The deputy chief of the Cree community of Eastmain in northern Quebec says a forest fire near there is gaining ground.

So far, the fire has destroyed some 250,000 hectares of land in the area.

The community of Eastmain lies on the south shore of the Eastmain River, at the mouth of James Bay in Quebec. The forest fire is roughly four kilometres northeast of the community.

The deputy chief of Eastmain, Johnny Tomatuk, said the smoke from the fire is so thick, water bombers are having difficulty flying over it.

Tomatuk said favorable winds are blowing the flames and the smoke away from the community for now, but he said the flames are rapid and a change in wind direction could be devastating.

Firefighters are now looking at their options.

The next possible scenario could be to fight fire with fire by using controlled burns. Tomatuk said that could prevent the flames from spreading and reaching the community.

He said it might be the only option left to stop the fire.      

Parks Canada is the government body which takes care of controlled burns. Tomatuk said officials for that agency are on their way to Eastmain to determine if that's the next move.

Melanie Morin speaks for the Société de protection des forêts contre le feu, a group that specializes in forest fire prevention in the province.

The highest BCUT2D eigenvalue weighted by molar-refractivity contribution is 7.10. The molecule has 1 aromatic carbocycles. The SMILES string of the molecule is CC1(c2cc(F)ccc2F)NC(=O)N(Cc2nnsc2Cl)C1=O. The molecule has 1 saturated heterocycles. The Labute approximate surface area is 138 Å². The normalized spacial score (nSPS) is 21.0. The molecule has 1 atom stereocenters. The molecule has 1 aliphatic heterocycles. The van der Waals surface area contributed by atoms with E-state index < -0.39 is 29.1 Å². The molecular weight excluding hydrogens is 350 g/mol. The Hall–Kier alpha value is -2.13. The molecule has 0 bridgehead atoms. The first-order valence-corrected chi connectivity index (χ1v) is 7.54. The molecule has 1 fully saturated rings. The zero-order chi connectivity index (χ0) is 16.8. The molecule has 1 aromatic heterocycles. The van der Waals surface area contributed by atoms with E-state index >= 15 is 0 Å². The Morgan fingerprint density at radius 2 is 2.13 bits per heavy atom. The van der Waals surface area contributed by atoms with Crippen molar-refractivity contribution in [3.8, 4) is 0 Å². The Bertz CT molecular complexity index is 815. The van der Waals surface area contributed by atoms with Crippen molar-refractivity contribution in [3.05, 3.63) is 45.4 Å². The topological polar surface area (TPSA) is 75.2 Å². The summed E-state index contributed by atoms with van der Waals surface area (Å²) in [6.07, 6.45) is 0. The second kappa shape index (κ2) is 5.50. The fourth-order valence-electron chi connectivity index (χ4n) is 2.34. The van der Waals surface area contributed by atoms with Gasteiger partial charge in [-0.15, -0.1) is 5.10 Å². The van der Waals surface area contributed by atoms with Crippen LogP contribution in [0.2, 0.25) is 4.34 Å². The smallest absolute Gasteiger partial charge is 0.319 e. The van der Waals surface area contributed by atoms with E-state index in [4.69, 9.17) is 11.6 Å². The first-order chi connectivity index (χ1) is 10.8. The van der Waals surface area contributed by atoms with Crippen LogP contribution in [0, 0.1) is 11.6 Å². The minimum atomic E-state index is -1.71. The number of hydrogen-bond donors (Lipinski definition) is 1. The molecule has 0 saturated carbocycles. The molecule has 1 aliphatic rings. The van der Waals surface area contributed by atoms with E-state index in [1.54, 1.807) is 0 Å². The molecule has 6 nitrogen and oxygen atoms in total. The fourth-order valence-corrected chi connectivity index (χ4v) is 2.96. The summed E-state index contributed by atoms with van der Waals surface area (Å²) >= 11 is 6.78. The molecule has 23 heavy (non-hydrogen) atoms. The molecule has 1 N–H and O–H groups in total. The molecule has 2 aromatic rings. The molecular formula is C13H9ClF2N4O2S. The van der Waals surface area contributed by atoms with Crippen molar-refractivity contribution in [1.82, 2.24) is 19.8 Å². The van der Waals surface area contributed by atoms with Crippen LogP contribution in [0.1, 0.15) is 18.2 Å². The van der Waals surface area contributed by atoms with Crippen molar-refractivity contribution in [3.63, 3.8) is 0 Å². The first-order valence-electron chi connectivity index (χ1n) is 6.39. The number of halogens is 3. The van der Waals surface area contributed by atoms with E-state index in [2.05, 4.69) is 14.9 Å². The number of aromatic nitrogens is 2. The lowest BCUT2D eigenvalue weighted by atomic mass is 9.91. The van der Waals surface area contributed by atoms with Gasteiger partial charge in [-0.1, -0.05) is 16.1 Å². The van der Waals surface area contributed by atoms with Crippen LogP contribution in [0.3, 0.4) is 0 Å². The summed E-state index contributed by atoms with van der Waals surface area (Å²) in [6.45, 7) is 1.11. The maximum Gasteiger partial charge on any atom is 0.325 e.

She said this tactic allows crews to put the fire out more easily.

"When the fire reaches the portion that has already been burned there is very little vegetation there and there will be very little intensity," she said.

Morin explained that wind speed and vegetation are taken into account to make sure a controlled burn doesn't become an uncontrolled forest fire.

Fire crews and controlled burn experts from Parks Canada are meeting in Eastmain to discuss their action plan.

Last week, part of the community of about 700 was evacuated. About 320 people, mostly the elderly, sick, children and pregnant women, were flown to Val d'Or, Que. About 200 people are still in the community, and the rest are on holidays elsewhere.

Chief Edward Gilpin said his community is thankful for all the help its receiving.

"But like everybody else, they want to go home one time or another," he said.